Highlights:
– Better-than-expected 
China’s GDP and factory data aided by liquidity measures
– Growth sustenance depends on impact of fiscal measures and demand scenario
– 
China’s leverage levels remain a key macro challenge for the local and global economy
– 
Metals and mining: Little to cheer as investment growth is mediocre
– Positive for downstream industrial companies on account of easing of key raw materials prices

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China’s latest macro data release brings a pleasant reprieve for global markets. While GDP growth of 6.4 percent in Q1 CY19 is a shade better than consensus, other economic data like retail sales and industrial production have fared better.

Chinese industrial production grew 8.5 percent year-on-year in March, where a faster clip was seen across sectors mainly commodities (metals and chemicals), machinery and transport equipment. For the first quarter of the year, industrial production rose 6.5 percent YoY.

 

 

 

Economic stabilisation on cards

Since it’s a single set of data, it’s early to say if a credible trend of economic recovery is in the making. Still it gives weight to recent assessment of the International Monetary Fund (IMF) that economic stabilisation is on the cards.

Recently, IMF modestly upgraded its 2019 growth outlook for China while it had majorly downgraded the assessment for other major economies. It expects global growth to gradually pick-up in second half of 2019 as ongoing buildup of policy stimulus in China should help.

What made it work?

Some factors that dragged Chinese growth, particularly investment, over the last few quarters have been the regulatory measures to control debt and shadow financial institutions, supply-side reforms leading to closing of various manufacturing units causing pollution and the US-China trade war. While the last factor is still taking shape, there has been an apparent relaxation on other factors recently.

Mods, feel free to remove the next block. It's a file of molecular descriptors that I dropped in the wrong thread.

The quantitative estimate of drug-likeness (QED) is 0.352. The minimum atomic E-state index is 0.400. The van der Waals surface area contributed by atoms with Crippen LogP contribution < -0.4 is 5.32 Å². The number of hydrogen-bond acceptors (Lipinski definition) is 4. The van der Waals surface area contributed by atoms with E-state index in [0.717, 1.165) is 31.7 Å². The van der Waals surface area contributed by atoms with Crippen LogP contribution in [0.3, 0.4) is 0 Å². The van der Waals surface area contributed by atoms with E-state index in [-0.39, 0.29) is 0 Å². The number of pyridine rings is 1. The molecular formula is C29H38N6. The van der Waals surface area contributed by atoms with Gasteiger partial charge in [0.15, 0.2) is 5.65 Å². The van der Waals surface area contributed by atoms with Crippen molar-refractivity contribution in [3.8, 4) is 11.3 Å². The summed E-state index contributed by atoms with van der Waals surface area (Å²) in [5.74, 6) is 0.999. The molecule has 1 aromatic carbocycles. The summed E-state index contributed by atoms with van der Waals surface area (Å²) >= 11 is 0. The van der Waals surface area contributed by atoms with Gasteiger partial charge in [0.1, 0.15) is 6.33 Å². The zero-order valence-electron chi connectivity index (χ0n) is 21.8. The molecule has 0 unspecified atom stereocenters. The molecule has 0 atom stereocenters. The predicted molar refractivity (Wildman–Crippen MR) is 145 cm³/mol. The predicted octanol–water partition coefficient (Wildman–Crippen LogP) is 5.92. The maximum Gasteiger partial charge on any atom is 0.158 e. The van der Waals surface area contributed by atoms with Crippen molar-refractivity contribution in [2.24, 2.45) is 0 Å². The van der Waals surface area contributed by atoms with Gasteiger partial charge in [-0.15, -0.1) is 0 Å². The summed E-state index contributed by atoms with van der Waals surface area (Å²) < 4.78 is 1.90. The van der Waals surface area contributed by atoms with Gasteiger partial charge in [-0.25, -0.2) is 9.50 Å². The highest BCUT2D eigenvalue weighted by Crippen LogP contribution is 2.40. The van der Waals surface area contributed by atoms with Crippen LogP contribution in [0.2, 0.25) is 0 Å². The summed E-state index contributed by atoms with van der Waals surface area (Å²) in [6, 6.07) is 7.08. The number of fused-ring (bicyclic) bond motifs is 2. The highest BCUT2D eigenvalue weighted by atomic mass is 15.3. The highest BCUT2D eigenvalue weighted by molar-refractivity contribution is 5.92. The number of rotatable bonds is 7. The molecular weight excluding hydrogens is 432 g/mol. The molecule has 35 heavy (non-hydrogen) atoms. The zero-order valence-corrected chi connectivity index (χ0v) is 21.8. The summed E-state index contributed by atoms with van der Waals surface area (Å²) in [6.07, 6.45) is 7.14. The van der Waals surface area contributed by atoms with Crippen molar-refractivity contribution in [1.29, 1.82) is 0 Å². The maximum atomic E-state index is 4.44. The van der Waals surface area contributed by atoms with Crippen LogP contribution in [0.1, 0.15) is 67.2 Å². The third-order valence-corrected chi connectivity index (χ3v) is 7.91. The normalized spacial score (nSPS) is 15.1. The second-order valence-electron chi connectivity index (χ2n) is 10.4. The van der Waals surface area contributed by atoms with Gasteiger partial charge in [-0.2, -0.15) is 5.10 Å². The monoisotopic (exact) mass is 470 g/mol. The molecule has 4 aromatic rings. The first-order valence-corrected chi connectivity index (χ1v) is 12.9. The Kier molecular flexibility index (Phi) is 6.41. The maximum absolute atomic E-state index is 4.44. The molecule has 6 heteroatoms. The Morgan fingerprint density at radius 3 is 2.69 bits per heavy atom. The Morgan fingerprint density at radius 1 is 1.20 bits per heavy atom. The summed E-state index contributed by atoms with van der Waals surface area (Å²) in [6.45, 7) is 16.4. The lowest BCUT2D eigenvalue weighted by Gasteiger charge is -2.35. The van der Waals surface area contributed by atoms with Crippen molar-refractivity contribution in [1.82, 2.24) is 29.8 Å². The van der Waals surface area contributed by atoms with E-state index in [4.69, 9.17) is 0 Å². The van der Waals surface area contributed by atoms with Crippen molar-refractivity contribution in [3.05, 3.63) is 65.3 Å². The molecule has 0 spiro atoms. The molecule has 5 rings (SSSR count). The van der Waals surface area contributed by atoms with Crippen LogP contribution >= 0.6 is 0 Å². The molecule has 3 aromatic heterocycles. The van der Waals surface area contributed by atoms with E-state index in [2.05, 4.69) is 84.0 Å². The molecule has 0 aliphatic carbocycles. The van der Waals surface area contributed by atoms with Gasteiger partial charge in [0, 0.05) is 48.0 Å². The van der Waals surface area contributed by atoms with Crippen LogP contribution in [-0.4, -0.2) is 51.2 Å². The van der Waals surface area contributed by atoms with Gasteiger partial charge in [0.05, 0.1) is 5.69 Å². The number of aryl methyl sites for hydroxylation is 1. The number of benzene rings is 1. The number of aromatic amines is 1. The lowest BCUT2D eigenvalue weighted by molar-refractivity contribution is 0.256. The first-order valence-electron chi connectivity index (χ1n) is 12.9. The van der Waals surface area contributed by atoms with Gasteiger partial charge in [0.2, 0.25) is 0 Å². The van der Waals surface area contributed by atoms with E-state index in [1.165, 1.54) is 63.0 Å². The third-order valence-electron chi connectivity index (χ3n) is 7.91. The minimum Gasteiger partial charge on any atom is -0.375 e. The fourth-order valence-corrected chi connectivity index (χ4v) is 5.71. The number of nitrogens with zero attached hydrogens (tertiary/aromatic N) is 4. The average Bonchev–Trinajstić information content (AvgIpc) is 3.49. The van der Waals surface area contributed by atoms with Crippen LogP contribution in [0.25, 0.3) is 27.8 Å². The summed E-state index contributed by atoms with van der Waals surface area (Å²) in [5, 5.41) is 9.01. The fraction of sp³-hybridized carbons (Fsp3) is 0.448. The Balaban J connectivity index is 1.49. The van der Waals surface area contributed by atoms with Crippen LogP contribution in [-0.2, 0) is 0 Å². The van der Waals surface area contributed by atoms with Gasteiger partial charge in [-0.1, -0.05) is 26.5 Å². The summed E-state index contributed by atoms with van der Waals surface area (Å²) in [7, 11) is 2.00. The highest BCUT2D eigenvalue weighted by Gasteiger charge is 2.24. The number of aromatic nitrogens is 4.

Total social financing, a broad measure of credit and liquidity in the economy, surged to 8.2 trillion yuan in the first quarter compared 5.9 trillion yuan a year ago. Liquidity measures announced over last year in the form of Reserve Requirement Ratio (RRR) cuts have been supportive.

This justifies our earlier assessment that there seems to be a pause in deleveraging efforts and in fact the economy could re-leverage in 2019 after a decline in 2018. Statement from the China Banking and Insurance Regulatory Commission (CBIRC) underlined that deleveraging targets have been achieved and that leverage levels are expected to remain stable over the near term.

What is concerning?

It’s noteworthy that China’s leverage ratio (debt-to-GDP ratio) was 244 percent in 2018, with corporate leverage ratio at 154 percent. Growing credit fuelled growth makes the sustainable economic recovery questionable. While credit growth seems to be helping real estate investment (11.8 percent YoY), fixed-asset investment is still mediocre at 6.3 percent in Q1. Consumer durables, particularly automobile and mobile sales, continue to witness de-growth over the last few months.  This means trends for both consumption and investment are still uninspiring.

So what next?

One needs to watch out for the impact of recently announced fiscal stimulus ($300 billion) on the economy. Monetary policy and credit measures seem to have jump-started the economy. However, given the leverage levels, onus is now on fiscal measures and global demand conditions. Recovery, in our opinion, is fragile and going forward is expected to be led by consumption. Having said that, recent data provides some reprieve from the key risk factor — case of a hard landing in China.

Financial markets seems to have dumped the possibility of hard landing. Chinese local equity market has outperformed global markets in the last four months. The Shanghai index is up 33 percent from its December 2018 lows. Key Australia-based mining stocks such as BHP and Rio Tinto have also strongly performed in recent times, partly on hopes of a Chinese recovery.

Going forward, trade resolution between the US and China should help restore the supply-demand imbalance in commodities and possibly help mining stocks. A key positive takeaway from the relaxation in China supply-side reforms is that downstream industrial chemical companies in India may benefit from lower prices of key raw materials such as hydrofluoric acid, caustic soda and phenol.

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